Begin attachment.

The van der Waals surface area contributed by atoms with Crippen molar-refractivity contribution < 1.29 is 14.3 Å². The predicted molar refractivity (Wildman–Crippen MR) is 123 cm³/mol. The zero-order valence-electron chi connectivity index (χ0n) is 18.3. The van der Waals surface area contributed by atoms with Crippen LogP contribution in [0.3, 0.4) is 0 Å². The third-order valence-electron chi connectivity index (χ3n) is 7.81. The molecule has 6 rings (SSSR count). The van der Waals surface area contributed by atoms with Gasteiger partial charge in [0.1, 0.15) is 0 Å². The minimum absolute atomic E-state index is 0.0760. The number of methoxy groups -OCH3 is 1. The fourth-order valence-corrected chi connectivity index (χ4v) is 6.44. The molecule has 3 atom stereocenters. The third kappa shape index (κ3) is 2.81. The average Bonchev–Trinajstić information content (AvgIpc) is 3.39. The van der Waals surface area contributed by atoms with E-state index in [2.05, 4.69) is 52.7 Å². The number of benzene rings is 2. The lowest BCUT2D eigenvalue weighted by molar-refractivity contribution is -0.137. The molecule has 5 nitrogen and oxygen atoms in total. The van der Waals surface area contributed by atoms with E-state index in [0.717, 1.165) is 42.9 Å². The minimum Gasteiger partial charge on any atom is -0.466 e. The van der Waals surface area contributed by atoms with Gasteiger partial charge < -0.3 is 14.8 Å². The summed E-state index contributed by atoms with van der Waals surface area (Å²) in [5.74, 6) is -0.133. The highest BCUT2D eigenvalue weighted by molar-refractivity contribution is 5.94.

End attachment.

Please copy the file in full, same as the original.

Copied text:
The van der Waals surface area contributed by atoms with Crippen molar-refractivity contribution < 1.29 is 14.3 Å². The predicted molar refractivity (Wildman–Crippen MR) is 123 cm³/mol. The zero-order valence-electron chi connectivity index (χ0n) is 18.3. The van der Waals surface area contributed by atoms with Crippen LogP contribution in [0.3, 0.4) is 0 Å². The third-order valence-electron chi connectivity index (χ3n) is 7.81. The molecule has 6 rings (SSSR count). The van der Waals surface area contributed by atoms with Gasteiger partial charge in [0.1, 0.15) is 0 Å². The minimum absolute atomic E-state index is 0.0760. The number of methoxy groups -OCH3 is 1. The fourth-order valence-corrected chi connectivity index (χ4v) is 6.44. The molecule has 3 atom stereocenters. The third kappa shape index (κ3) is 2.81. The average Bonchev–Trinajstić information content (AvgIpc) is 3.39. The van der Waals surface area contributed by atoms with E-state index in [2.05, 4.69) is 52.7 Å². The number of benzene rings is 2. The lowest BCUT2D eigenvalue weighted by molar-refractivity contribution is -0.137. The molecule has 5 nitrogen and oxygen atoms in total. The van der Waals surface area contributed by atoms with E-state index in [0.717, 1.165) is 42.9 Å². The minimum Gasteiger partial charge on any atom is -0.466 e. The van der Waals surface area contributed by atoms with Gasteiger partial charge < -0.3 is 14.8 Å². The summed E-state index contributed by atoms with van der Waals surface area (Å²) in [5.74, 6) is -0.133. The highest BCUT2D eigenvalue weighted by molar-refractivity contribution is 5.94.